The Pulitzer Arts Foundation and the Sam Fox School of Design & Visual Arts at Washington University in St. Louis have announced three finalists for the second iteration of the design-build PXSTL competition. The three finalist were culled from a list of 35 artist, architects, and designers, who were solicited by the organizer. The list includes: —Randstad, NL and Istanbul-based architects Merve Bedir and Jason Hilgefort —New York/Houston-based artist Mary Ellen Carroll —Chicago-based architect Amanda Williams and artist/educator Andres L. Hernandez Canopy of the 2014 PXSTL structure. (David Johnson) All of the finalist will travel to St. Louis in mid-February to conduct detailed site analysis and give public presentations on their previous work and interest in PXSTL. The winner will be announced in March. Along with an $80,000 budget to complete the project, the winner will teach an architecture studio as visiting faculty at the Sam Fox Graduate School of Architecture & Urban Planning in Fall 2016 semester. With commentary from community stakeholders, cultural organizers and local artist, the winner will work with their students to develop the project over the semester. PXSTL (an acronym for Pulitzer, Sam FoX School, and ST. Louis) is a competition for a design-build commission to build a temporary structure on an empty lot near the Pulitzer Art Foundation in the Grand Center arts district. The fist iteration of the PXSTL was completed in 2014 by the Brooklyn-based Freecell Architecture. Their project comprises of a large canopy under which dance, music, and community events were held throughout the summer of 2014. This year’s competition will conclude in the pavilion construction in spring of 2017 and community programing through the summer of 2017. The goal of PXSTL is in engage the community with small-scale intervention to encourage urban transformation. As part of this, the public will have a chance to offer feedback in public forums to be held in the fall. “Since its founding, the Pulitzer has been dedicated to creating opportunities for art and culture to have a positive impact on the broader St. Louis community. As PXSTL demonstrates, this means working closely with and listening carefully to both our community and cultural partners.” Remarked Cara Starke, director of the Pulitzer Arts Foundation, in a press release.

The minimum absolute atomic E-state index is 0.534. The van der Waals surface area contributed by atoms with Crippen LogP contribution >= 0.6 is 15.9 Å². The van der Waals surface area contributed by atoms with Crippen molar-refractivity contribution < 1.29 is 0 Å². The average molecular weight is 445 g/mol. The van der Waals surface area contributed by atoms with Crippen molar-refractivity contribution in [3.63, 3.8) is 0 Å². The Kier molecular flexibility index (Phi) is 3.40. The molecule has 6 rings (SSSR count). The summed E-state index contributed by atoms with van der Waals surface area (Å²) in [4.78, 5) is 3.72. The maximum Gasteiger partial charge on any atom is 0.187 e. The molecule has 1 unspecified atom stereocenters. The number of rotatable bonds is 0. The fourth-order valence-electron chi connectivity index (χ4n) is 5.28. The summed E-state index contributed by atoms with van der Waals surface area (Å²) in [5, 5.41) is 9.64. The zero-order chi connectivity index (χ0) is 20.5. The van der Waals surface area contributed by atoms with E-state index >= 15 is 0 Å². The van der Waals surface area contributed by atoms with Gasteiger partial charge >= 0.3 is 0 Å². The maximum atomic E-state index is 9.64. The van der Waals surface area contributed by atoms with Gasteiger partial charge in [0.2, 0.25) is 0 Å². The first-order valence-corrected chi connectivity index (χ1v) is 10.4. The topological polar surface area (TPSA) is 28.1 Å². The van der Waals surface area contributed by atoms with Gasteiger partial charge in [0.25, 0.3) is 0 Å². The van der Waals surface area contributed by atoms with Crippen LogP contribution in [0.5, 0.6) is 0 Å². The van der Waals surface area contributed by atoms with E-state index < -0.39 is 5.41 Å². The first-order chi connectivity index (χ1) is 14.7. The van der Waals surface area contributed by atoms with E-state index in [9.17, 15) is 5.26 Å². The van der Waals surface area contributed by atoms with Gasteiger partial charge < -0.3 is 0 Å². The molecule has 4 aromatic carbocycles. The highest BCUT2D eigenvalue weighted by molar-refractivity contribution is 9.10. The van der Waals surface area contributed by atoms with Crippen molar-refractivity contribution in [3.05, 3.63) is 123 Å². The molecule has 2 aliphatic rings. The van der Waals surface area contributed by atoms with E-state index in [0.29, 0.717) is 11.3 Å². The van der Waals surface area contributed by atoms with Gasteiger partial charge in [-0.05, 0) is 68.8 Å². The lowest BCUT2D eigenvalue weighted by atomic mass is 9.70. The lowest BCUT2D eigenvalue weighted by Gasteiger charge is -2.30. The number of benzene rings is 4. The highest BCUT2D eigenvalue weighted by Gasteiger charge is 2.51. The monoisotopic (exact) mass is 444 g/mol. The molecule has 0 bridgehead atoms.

[Editor’s Note: Opinions expressed in letters to the editor do not necessarily reflect the opinions or sentiments of the newspaper. AN welcomes reader letters, which could appear in our regional print editions. To share your opinion, please email email@example.com. ] The State of the Art of Architecture, delivered by the Chicago Architecture Biennial Exhibition, must leave lay-visitors bewildered by one overwhelming subliminal message: Contemporary architecture has ceased to exist, the discipline’s guilt and bad conscience has sapped its vitality, driven it to self-annihilation, and architects have now en masse dedicated themselves to doing good via basic social work. A less charitable interpretation sees the hijacking of the newly created Chicago Architecture Biennial as a marginal but academically entrenched ideological tendency within the discipline that has abandoned its societal remit of innovating the built environment at the world technological frontier, and is instead pouring its allocated resources into concept-art style documentation and agitation on behalf of underdeveloped regions and the milieu. I am rather suspicious of these creative/artistic engagements with poverty. It sometimes risks mutating into a questionable aesthetization of poverty, a questionable romance. Questionable because what the poor of this world most probably (and rightly) aspire to requires little creativity and imagination because it is already plotted out for them by the ladder of development leading up to what has been achieved in the most advanced arenas of world civilization, where—in contrast—true, path-breaking creativity is indeed called for. I rather feel that our discourse has become far too moralizing and politicized. It’s all too familiar by now: Political correctness swamps the discipline and takes over its discursive spaces. For example, why should an ARCHITECTURAL biennial give a huge space to an ART project like Amanda Williams’ Color(ed) Theory when ART has already its own (many more) venues for public display/discourse? How is this more relevant to contemporary architecture than contemporary architecture itself? Patrik Schumacher